As many of you know I am a lawyer in recovery or rehabilitation (per Kate Carruthers). Accordingly it is with some relief and a  fair bit of fatigued surprise to read that the silent dress code police are alive and well and picking on women in the legal profession.

My thoughts on dress code bullies have been documented elsewhere in the past in relation to:

Female Politicians

Women over 40

as well as female lawyers.

In an age when people send out formal letters by text incorporating phrases like ‘How u going?’ I find it incredible that folk in the legal profession consider that their time is well spent peering at heel heights, hem lengths and hair colours.

Perhaps this is one of the reasons why law firms are losing out on work?  The traditions and standards of dress that were once so respected are perhaps now seen as anachronisms of an elitist age.

 

Amicae Curiae

The Culture of Professional Dressing 

There’s been a lot of talk on this blog here and here amongst others, of women’s (and some men’s) experiences as legal practitioners, in terms of what to wear.  We could ask why these posts are so popular with readers.  Is it because women love clothes?  (I mean – you know what women are like, right?)  Perhaps.  However I have another theory.

It’s about culture – in particular, the dominant culture of the law. Read on.

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9 thoughts on “

  1. I used to go to court a lot but not as part of the legal fraternity. I was educated anything other than black was frowned upon. I like women who dress to please themselves and others, so you would never get a complaint out of me. However the dress sense of some of the defendants were crimes in themselves!

    • It seems to me that if you dress to suit yourself and the occasion it is hard to get it wrong. That said, some of the things that I have seen folk wear to weddings in Sydney tends to contradict that theory.

  2. Thanks for your reposting, unstated rules are the worst rules. My partner is currently having a discussion on another forum about the ‘rules’ against wearing certain clothes (eg high visibility work clothing) in the airline ‘club’ lounge. Now that’s elitism!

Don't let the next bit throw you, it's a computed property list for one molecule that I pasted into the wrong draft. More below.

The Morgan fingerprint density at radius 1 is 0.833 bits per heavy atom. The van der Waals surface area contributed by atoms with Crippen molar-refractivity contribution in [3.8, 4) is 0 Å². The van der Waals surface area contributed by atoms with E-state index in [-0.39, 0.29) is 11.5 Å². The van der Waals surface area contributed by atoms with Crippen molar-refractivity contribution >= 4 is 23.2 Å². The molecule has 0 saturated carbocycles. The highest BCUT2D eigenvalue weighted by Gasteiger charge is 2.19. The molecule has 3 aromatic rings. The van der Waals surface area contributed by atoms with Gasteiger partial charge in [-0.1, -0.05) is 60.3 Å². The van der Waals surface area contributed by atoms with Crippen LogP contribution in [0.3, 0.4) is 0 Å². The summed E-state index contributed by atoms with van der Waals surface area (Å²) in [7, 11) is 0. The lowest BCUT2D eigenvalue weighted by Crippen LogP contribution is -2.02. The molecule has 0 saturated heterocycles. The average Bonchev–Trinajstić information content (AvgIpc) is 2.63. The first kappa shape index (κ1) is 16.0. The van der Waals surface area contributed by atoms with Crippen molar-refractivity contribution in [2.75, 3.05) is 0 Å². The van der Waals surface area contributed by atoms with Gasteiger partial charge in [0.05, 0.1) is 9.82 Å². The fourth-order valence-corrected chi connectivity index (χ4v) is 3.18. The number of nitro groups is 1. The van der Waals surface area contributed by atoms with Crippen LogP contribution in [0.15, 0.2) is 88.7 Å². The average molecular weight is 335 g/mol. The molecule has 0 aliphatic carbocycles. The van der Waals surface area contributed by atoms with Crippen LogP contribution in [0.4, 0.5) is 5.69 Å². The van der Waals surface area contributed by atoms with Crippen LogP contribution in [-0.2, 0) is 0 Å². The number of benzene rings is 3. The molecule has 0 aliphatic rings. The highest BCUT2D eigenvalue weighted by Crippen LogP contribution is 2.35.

• As you know from our lunch discussions (thank you & @soshoemi again xxx) I only really have issues with midriffs and bare legs in inappropriate places. Also nudity on public transport is not something I will ever find easy to deal with.

  3. Interesting… I started reading a book on Sunday that deals with this (part of the contents)… I can just say that we tend to judge people by appearance, in general. So dress codes apply to different places. I go to the beach with a T-shirt and a sarong. And trainers. I can’t sunbathe, it harms my skin. People in their bikinis look at me and laugh.
    On the other hand, an ex colleague of mine (teacher) used to go to school to teach wearing circle skirts and wellies and it was awkward where we taught. But she used to live in Alaska, and that was normal there. Guess what, she was sacked. People commented about her clothes everyday. Prejudice.
    Mmm… food for thought.

    • Isn’t it funny how we are judged? If there is only one lesson that my children learn from me I hope that it is this – let other people do their thing, don’t comment, point or poke fun. Hopefully the same courtesy will be extended to them in return.

  4. As you may, or may not, know, I was the first woman to wear a trouser suit lecturing at Edinburgh University. Nobody commented there. But when I taught at the convent and wore trouser suits, the nuns complained, the PUPILS complained, but I persevered. They got over it.

    • That doesn’t surprise me somehow. I do remember the trouser suit complaints from the High School. At least I never received complaints there about my ethnic hair unlike another school that shall not be mentioned.

  5. Pingback: Blawg Review #320 – A Call to Arms « Amicae Curiae

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